Growing up in working-class neighborhoods in San Diego, Davíd Morales observed a divide at his majority-minority high school: The advanced classes were filled mostly with white students, while other students were funneled into regular classes, vocational electives or—even without asking for it—JROTC, where some learned to shoot firearms.
Morales, MA ’16, now a second-year PhD student at Stanford’s Graduate School of Education, credits his high school Spanish teacher, Luis Villanueva, with helping him start to think critically about issues such as inequity and militarism. Villanueva advised Morales and other student activists as they persuaded the school district to close all on-campus shooting ranges.
Seeing the possibilities that education can create, Morales went on to UC San Diego, where he majored in Latin American studies with a minor in education. In the years that followed, he taught English in Ecuador on a Fulbright grant and high school Spanish in San Diego. In 2016, he earned a master’s degree and a permanent teaching credential through the Stanford Teacher Education Program (STEP), then returned to teaching—first in San Francisco and then in San Diego.
Morales believes in the educational power of intercambio—what he calls “reciprocal exchanges amongst movements, amongst peoples in different geographies.” In 2019, he co-led a study trip to Puerto Rico, where he helped his students understand past and present colonial history, including the gentrification of the La Perla neighborhood in Old San Juan. “For my students, it was really powerful to see that, to make connections to the gentrification that they’re experiencing,” Morales says.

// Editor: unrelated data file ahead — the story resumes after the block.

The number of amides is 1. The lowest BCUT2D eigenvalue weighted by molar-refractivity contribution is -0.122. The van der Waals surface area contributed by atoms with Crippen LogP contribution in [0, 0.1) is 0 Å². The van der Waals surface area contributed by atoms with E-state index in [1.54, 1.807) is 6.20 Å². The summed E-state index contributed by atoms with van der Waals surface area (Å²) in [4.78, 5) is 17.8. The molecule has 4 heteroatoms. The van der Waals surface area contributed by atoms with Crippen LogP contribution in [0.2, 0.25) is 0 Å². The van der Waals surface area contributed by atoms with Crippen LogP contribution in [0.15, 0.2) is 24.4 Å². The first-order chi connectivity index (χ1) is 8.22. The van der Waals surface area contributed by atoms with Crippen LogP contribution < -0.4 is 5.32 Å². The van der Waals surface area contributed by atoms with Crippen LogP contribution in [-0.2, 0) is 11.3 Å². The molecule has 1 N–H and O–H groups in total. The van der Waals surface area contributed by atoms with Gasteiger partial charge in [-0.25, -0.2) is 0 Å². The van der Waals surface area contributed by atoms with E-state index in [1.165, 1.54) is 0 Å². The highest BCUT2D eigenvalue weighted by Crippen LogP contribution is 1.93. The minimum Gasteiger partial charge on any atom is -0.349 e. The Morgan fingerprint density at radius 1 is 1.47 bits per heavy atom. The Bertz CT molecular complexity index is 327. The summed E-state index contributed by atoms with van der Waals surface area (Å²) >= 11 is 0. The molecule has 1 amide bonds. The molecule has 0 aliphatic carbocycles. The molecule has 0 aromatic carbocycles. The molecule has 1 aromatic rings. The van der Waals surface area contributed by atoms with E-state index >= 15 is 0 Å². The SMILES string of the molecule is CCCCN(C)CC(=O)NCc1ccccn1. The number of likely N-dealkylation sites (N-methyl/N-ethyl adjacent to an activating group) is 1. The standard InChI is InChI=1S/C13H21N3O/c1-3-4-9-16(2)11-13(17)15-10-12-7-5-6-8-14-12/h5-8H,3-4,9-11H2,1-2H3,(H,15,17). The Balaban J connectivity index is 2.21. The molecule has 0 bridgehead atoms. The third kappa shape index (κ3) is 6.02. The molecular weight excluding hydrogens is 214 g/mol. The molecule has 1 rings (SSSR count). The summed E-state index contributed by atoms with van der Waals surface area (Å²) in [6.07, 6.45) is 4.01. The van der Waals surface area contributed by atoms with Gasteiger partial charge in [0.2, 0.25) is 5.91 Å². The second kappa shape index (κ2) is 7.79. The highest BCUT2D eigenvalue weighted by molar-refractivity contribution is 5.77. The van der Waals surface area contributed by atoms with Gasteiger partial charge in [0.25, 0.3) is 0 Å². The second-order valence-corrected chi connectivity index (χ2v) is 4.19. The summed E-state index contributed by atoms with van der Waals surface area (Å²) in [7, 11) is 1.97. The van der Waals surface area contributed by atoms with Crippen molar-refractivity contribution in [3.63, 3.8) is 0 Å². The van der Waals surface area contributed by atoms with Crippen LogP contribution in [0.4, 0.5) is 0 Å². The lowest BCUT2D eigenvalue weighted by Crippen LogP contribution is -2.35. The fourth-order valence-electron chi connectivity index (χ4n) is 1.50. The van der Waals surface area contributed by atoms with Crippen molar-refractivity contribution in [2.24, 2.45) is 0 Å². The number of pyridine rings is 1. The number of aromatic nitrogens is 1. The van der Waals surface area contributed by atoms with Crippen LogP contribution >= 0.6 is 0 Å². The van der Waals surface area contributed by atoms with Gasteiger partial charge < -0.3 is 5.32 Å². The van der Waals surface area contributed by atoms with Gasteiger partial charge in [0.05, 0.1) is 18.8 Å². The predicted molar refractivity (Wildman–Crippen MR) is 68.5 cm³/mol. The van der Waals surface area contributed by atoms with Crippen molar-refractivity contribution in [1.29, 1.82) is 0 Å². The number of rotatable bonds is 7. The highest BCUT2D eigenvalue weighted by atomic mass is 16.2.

In 2020, Morales returned to Stanford to enroll in the GSE’s Race, Inequality and Language in Education (RILE) doctoral program. This winter, he also taught and supervised students in the STEP program.
“Teaching is, for me, to be part of the community, to be for the community, to be in the community.”
“Early on in high school, I came to view education as a tool for social change and an avenue for possibility, for transformation.
“I was drawn to [RILE] because of the focus that it has on populations of students and teachers that I consider to be my community or that are marginalized and racialized. That really resonates with me and my experiences in schooling.
“RILE intentionally makes race and language part of the conversation and actually puts these two things in conversation. So, how people’s linguistic abilities are perceived based on how their race is perceived, how these two things are intertwined in many ways, and how those logics shift throughout geography is, for example, something I’m interested in.
“In every single intercambio that I’ve helped lead, there are three parts. Part one is preparing for it, and part two is the actual trip. Part three—probably the most important—is you come back and you do the work of translation and apply what you’ve learned. You share what you’ve learned with your community.
“To me, the power of intercambio is to meet and to realize that we’re all fighting, we’re all interconnected, and we’re not alone here. I still keep in contact with most students who participated in these different trips, and they talk about how it has changed the way they view things.
“I love San Diego. I rep it hard, always. The experiences I had there, through schooling, are what forged me. I want to be with my community, and there’s so much work to be done. Eventually, I hope that I can return to San Diego—maybe as a professor. I’m still defining where I fit, how I situate myself.”
Evan Peng, ’22, is an editorial intern at Stanford. Email him at email@example.com.